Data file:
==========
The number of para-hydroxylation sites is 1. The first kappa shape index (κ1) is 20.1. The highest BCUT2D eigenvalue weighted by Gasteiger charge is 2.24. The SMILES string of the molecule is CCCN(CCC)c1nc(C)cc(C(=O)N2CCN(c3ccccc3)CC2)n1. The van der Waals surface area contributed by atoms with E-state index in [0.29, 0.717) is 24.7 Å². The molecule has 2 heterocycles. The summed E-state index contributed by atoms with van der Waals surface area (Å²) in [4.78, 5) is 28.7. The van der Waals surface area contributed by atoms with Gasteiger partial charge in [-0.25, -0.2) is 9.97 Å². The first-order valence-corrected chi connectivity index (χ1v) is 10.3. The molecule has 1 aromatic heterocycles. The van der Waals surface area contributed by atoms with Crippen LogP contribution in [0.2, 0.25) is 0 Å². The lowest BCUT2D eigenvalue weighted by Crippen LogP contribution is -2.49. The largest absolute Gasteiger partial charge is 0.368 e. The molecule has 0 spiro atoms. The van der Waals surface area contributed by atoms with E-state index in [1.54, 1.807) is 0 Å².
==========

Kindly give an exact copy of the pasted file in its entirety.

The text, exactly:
The number of para-hydroxylation sites is 1. The first kappa shape index (κ1) is 20.1. The highest BCUT2D eigenvalue weighted by Gasteiger charge is 2.24. The SMILES string of the molecule is CCCN(CCC)c1nc(C)cc(C(=O)N2CCN(c3ccccc3)CC2)n1. The van der Waals surface area contributed by atoms with E-state index in [0.29, 0.717) is 24.7 Å². The molecule has 2 heterocycles. The summed E-state index contributed by atoms with van der Waals surface area (Å²) in [4.78, 5) is 28.7. The van der Waals surface area contributed by atoms with Gasteiger partial charge in [-0.25, -0.2) is 9.97 Å². The first-order valence-corrected chi connectivity index (χ1v) is 10.3. The molecule has 1 aromatic heterocycles. The van der Waals surface area contributed by atoms with Crippen LogP contribution in [0.2, 0.25) is 0 Å². The lowest BCUT2D eigenvalue weighted by Crippen LogP contribution is -2.49. The largest absolute Gasteiger partial charge is 0.368 e. The molecule has 0 spiro atoms. The van der Waals surface area contributed by atoms with E-state index in [1.54, 1.807) is 0 Å².